Maney: It’s not always good to be ahead of your time.
Polese: That’s right. While the ultimate vision that you’re driving at becomes reality, [you must have] investors who are willing to see you through for the long term. And sometimes that works and sometimes it doesn’t. It’s just part of being an entrepreneur.
Maney: Is there a theme to your career?
Polese: I find that it’s really the people that you know. I mean, the reason that I got involved in Java, and then left with the team to start Marimba, then SpikeSource, and then what I’m doing now, is because of the networks that you create. People you go into battle with shoulder to shoulder.
I’ve never been scientific about going from one project to the next. It’s just really always happened organically because I had a conversation with someone, and that led to another conversation, and we all got excited and decided to go for it. And then it’s a matter of persistence and sticking with it even though you realize, “Wow, we’re way early, and we’ve got to figure out another way to get this thing to market.”
Maney: Not every CEO can keep a team together through a company’s difficult journey. What about your management style or philosophy has helped you do that?
Polese: I have always been very passionate about the projects I’ve been part of. My own passion about what we are building and our vision as a company always comes through. For any leader, you have to have that fire in the belly.
Another element is that it’s all about the people you hire. I’ve been fortunate to found projects and companies with some of the best technologists in the industry. And, of course, great people attract more great people, and so having a team of phenomenally talented people does not hurt.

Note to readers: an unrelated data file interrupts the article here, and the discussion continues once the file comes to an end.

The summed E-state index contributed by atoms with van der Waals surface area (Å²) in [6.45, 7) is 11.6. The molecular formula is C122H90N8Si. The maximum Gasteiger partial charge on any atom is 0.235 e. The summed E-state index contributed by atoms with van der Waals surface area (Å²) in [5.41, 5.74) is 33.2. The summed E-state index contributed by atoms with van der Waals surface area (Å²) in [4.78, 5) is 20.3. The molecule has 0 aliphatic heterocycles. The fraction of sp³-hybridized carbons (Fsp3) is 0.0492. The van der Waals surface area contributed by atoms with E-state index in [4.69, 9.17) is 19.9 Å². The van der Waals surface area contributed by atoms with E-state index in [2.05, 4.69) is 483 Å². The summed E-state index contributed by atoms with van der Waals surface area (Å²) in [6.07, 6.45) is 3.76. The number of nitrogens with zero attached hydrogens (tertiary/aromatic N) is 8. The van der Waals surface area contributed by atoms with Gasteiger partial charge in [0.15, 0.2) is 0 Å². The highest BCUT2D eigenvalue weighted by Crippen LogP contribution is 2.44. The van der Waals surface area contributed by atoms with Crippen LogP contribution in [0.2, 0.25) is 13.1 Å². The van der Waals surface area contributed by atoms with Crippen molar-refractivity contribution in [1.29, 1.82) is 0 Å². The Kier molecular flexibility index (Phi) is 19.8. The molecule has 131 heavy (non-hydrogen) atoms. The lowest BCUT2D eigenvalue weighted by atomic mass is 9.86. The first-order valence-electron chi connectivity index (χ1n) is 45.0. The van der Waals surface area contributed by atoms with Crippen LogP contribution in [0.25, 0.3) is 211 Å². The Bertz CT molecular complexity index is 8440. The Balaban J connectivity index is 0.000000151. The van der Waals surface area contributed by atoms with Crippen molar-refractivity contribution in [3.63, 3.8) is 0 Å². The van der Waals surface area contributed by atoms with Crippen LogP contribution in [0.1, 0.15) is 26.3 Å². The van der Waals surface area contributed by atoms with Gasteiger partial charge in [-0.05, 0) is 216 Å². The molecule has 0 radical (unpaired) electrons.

And then, most importantly, [I focus on] really bringing out the knowledge and the perspective of every member of the team.
Maney: Talk about ClearStreet and how that came about.
Polese: Many families – half of the population, for example – is ninety days away from falling off a cliff financially. We’ve seen a decline in financial wealth when it comes to the vast majority of the population and an increase in financial wealth for a very small part of the population. The decline in terms of wealth for the middle class and lower socio-economic class is a drag on the economy.
We can’t keep doing things the way we have been doing them in the past. That’s sort of the backdrop to how I got excited about getting involved in ClearStreet and this class of companies that some people call Bank 2.0. ClearStreet is focused on helping people build assets, save money, and become financially healthy, eliminate debt long-term, and provide new sources of income through tools, through social incentives, and through merchant funded rewards.
Maney: As you look at the tech landscape now, are there a couple of things you’re really jazzed about?
Polese: I’m very excited about this intersection of social impact and for-profit businesses. I’m finding that some of the biggest challenges we’re dealing with as a society, whether it’s energy, climate, our financial system, or the job skills gap, the most interesting solutions are really coming out of start-ups, entrepreneurs, and interesting collaborations between public and private.
The whole crowd-funding phenomenon is another example of how we’re seeing the power of the individual and social transforming our world.
I studied biophysics in school because I was excited about the intersection between the digital and the physical sciences, and we’re now starting to see some very interesting applications coming out of that marriage of biological and digital sciences.
Maney: You’ll be busy for quite a while, then.
Polese: Yes, I have no doubt. I mean, that’s what’s so great about it.